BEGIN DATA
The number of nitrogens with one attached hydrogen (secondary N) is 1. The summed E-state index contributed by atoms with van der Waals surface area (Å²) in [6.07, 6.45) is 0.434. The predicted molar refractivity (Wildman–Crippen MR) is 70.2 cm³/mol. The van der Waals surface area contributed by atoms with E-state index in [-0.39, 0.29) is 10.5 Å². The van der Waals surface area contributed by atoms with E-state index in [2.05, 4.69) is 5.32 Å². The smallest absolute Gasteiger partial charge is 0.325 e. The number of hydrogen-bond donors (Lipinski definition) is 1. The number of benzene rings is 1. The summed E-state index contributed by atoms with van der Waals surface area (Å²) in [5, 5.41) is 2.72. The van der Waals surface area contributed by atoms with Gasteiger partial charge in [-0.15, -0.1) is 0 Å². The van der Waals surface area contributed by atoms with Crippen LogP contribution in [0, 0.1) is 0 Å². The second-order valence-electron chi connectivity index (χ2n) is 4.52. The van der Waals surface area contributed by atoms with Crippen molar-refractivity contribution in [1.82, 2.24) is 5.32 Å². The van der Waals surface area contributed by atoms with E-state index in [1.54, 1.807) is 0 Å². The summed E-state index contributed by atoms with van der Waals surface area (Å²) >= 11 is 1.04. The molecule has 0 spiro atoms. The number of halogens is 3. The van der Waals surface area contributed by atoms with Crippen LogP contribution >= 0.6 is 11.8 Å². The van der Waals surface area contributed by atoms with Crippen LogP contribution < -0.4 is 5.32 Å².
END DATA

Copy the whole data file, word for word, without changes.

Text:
The number of nitrogens with one attached hydrogen (secondary N) is 1. The summed E-state index contributed by atoms with van der Waals surface area (Å²) in [6.07, 6.45) is 0.434. The predicted molar refractivity (Wildman–Crippen MR) is 70.2 cm³/mol. The van der Waals surface area contributed by atoms with E-state index in [-0.39, 0.29) is 10.5 Å². The van der Waals surface area contributed by atoms with E-state index in [2.05, 4.69) is 5.32 Å². The smallest absolute Gasteiger partial charge is 0.325 e. The number of hydrogen-bond donors (Lipinski definition) is 1. The number of benzene rings is 1. The summed E-state index contributed by atoms with van der Waals surface area (Å²) in [5, 5.41) is 2.72. The van der Waals surface area contributed by atoms with Gasteiger partial charge in [-0.15, -0.1) is 0 Å². The van der Waals surface area contributed by atoms with Crippen LogP contribution in [0, 0.1) is 0 Å². The second-order valence-electron chi connectivity index (χ2n) is 4.52. The van der Waals surface area contributed by atoms with Crippen molar-refractivity contribution in [1.82, 2.24) is 5.32 Å². The van der Waals surface area contributed by atoms with E-state index in [1.54, 1.807) is 0 Å². The summed E-state index contributed by atoms with van der Waals surface area (Å²) >= 11 is 1.04. The molecule has 0 spiro atoms. The number of halogens is 3. The van der Waals surface area contributed by atoms with Crippen LogP contribution >= 0.6 is 11.8 Å². The van der Waals surface area contributed by atoms with Crippen LogP contribution < -0.4 is 5.32 Å².